One-armed spiral instability in double-degenerate post-merger accretion disks
American Astronomical Society
Increasing observational and theoretical evidence points to binary white dwarf mergers as the origin of some if not most normal Type Ia supernovae (SNe Ia). In this paper, we discuss the post-merger evolution of binary white dwarf (WD) mergers, and their relevance to the double-degenerate channel of SNe Ia. We present 3D simulations of carbon-oxygen (C/O) WD binary systems undergoing unstable mass transfer, varying both the total mass and the mass ratio. We demonstrate that these systems generally give rise to a one-armed gravitational spiral instability. The spiral density modes transport mass and angular momentum in the disk even in the absence of a magnetic field, and are most pronounced for secondary-to-primary mass ratios larger than 0.6. We further analyze carbon burning in these systems to assess the possibility of detonation. Unlike the case of a 1.1 + 1.0M C/O WD binary, we find that WD binary systems with lower mass and smaller mass ratios do not detonate as SNe Ia up to ∼ 8−22 outer dynamical times. Two additional models do however undergo net heating, and their secular increase in temperature could possibly result in a detonation on timescales longer than those considered here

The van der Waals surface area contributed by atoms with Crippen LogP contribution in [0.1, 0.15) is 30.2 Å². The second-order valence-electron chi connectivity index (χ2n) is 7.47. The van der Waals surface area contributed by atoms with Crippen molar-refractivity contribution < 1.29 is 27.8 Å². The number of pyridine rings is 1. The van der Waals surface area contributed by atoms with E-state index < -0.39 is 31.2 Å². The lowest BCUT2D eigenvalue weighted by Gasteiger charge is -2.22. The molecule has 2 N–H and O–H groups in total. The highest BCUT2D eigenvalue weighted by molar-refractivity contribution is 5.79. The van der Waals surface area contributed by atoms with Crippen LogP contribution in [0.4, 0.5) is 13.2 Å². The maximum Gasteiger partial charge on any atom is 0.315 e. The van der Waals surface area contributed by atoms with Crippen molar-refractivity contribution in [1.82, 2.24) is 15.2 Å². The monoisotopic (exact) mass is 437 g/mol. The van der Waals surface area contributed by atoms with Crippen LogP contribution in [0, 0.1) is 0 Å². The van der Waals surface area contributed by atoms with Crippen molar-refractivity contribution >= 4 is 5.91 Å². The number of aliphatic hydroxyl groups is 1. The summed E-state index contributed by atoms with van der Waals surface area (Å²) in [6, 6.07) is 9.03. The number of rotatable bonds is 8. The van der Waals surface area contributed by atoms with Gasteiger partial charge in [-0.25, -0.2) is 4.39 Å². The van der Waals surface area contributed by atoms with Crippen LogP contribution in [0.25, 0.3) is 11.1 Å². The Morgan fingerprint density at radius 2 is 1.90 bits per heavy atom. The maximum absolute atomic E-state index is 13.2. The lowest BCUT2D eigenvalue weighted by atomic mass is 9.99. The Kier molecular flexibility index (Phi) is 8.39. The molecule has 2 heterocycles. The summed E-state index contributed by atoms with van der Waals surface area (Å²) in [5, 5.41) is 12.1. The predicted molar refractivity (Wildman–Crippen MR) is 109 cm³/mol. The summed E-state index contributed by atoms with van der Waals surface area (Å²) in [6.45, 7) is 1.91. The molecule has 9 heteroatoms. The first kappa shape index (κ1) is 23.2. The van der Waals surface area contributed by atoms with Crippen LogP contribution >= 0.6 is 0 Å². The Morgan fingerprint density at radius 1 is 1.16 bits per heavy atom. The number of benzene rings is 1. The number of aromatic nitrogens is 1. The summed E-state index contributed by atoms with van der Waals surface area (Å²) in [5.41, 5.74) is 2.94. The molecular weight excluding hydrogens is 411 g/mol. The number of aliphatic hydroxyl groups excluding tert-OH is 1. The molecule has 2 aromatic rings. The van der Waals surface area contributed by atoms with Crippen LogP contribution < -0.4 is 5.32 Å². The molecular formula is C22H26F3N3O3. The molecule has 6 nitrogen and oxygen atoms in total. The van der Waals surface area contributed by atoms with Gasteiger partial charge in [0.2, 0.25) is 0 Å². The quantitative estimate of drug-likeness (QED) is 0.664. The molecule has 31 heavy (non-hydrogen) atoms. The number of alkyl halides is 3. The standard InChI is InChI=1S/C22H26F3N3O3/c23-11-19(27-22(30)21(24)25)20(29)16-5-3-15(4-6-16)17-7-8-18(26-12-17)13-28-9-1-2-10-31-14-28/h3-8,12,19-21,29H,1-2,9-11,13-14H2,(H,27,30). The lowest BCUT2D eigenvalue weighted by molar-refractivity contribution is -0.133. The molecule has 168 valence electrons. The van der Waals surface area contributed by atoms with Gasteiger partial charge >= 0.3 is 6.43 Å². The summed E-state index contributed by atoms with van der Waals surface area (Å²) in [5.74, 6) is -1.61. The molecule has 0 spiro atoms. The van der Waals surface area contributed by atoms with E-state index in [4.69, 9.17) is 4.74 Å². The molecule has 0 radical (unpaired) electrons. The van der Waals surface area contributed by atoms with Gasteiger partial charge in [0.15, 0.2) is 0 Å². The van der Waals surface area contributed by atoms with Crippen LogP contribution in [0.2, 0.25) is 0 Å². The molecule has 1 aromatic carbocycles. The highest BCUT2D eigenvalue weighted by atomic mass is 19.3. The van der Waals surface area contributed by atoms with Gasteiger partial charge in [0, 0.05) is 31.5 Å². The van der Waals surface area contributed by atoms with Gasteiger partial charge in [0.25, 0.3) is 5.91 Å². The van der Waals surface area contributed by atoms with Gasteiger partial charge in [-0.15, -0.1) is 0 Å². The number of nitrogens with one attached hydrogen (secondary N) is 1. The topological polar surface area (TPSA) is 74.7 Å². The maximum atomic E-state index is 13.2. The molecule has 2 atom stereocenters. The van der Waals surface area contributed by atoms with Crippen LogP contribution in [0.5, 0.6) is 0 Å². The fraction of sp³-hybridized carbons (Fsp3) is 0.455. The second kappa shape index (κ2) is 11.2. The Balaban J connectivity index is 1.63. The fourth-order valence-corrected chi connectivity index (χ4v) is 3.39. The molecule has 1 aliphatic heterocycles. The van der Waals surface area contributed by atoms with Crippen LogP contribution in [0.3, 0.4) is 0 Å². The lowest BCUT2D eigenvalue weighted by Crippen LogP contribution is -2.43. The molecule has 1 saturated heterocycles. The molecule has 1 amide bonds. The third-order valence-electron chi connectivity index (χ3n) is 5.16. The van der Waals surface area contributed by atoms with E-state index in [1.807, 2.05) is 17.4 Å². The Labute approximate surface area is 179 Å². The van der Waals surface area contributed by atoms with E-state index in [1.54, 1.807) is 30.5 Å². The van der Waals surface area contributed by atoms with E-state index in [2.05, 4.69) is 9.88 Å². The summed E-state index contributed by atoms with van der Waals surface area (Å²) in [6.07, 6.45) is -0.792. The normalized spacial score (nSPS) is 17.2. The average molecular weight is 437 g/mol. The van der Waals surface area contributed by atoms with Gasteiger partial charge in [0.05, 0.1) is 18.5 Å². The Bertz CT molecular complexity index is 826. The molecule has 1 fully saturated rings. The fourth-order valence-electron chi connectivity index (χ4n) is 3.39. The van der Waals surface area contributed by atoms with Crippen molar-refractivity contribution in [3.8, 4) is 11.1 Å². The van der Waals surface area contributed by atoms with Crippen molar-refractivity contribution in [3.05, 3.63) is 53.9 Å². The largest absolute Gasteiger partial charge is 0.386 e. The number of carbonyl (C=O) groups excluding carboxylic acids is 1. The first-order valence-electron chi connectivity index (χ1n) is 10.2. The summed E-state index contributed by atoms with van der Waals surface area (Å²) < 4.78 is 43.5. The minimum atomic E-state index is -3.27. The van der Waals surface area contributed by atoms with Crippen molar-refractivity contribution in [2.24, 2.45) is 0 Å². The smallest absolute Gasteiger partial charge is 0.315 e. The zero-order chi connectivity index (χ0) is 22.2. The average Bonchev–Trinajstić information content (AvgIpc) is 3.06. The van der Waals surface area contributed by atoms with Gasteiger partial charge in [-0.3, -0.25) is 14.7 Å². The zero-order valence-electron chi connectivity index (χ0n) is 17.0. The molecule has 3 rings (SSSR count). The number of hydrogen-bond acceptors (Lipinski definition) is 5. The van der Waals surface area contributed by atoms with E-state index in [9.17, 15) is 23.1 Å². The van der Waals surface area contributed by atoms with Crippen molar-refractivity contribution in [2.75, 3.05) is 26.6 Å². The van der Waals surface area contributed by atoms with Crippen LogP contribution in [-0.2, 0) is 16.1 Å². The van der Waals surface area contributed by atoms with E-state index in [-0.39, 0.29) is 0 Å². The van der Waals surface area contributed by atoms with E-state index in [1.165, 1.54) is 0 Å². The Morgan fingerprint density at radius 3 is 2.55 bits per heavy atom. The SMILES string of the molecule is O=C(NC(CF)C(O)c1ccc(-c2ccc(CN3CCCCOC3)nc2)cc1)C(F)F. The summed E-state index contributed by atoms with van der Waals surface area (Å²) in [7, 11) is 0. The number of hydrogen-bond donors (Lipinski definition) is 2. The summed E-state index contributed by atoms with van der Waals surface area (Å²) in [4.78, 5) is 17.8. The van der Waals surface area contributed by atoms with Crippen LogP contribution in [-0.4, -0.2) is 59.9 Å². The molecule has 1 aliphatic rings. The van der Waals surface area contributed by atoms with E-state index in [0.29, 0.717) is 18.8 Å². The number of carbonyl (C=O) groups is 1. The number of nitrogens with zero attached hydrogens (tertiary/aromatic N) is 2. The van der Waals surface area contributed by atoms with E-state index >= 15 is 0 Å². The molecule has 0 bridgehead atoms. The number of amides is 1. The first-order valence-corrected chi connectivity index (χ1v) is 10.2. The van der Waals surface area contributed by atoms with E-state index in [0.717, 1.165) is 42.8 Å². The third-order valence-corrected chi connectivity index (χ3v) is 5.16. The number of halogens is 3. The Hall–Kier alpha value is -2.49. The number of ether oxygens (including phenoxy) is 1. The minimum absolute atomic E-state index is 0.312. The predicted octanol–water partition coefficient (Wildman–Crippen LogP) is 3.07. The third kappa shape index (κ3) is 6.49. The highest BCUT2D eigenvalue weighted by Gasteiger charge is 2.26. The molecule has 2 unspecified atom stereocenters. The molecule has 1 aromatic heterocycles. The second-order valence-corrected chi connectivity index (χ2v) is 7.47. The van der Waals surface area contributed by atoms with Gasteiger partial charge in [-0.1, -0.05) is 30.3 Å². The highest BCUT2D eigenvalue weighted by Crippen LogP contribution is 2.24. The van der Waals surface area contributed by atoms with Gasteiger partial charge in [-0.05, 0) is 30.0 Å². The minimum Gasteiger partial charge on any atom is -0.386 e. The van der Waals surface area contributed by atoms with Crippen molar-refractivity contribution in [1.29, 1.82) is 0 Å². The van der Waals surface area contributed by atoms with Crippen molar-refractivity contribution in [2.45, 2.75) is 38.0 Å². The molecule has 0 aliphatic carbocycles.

We thank James Guillochon, Daan Van Rossum, Chris Byrohl, and Pranav Dave for useful discussions. We also would like to thank the anonymous reviewer for their useful comments and insights. The work of EG-B, GA-S and PL-A was partially funded by MINECO AYA2014-59084-P grant and by the AGAUR. The software used in this work was in part developed by the DOE NNSA-ASC OASCR Flash Center at the University of Chicago. This work used the Extreme Science and Engineering discovery Environment (XSEDE), which is supported by National Science Foundation grant number ACI-1053575. Simulations at UMass Dartmouth were performed on a computer cluster supported by NSF grant CNS-0959382 and AFOSR DURIP grant FA9550-10-1-0354. RTF thanks the Institute for Theory and Computation at the Harvard-Smithsonian Center for Astrophysics, and the Kavli Institute for Theoretical Physics, supported in part by the national Science Foundation under grant NSF PHY11-25915, for visiting support during which this work was completed. This research has made use of resources from NASA’s Astrophysics Data System and the yt astrophysics analysis software suite (Turk et al. 2011).
This is the author accepted manuscript. The final version is available from IOP Publishing via the DOI in this record.
Vol. 840 (1), article 16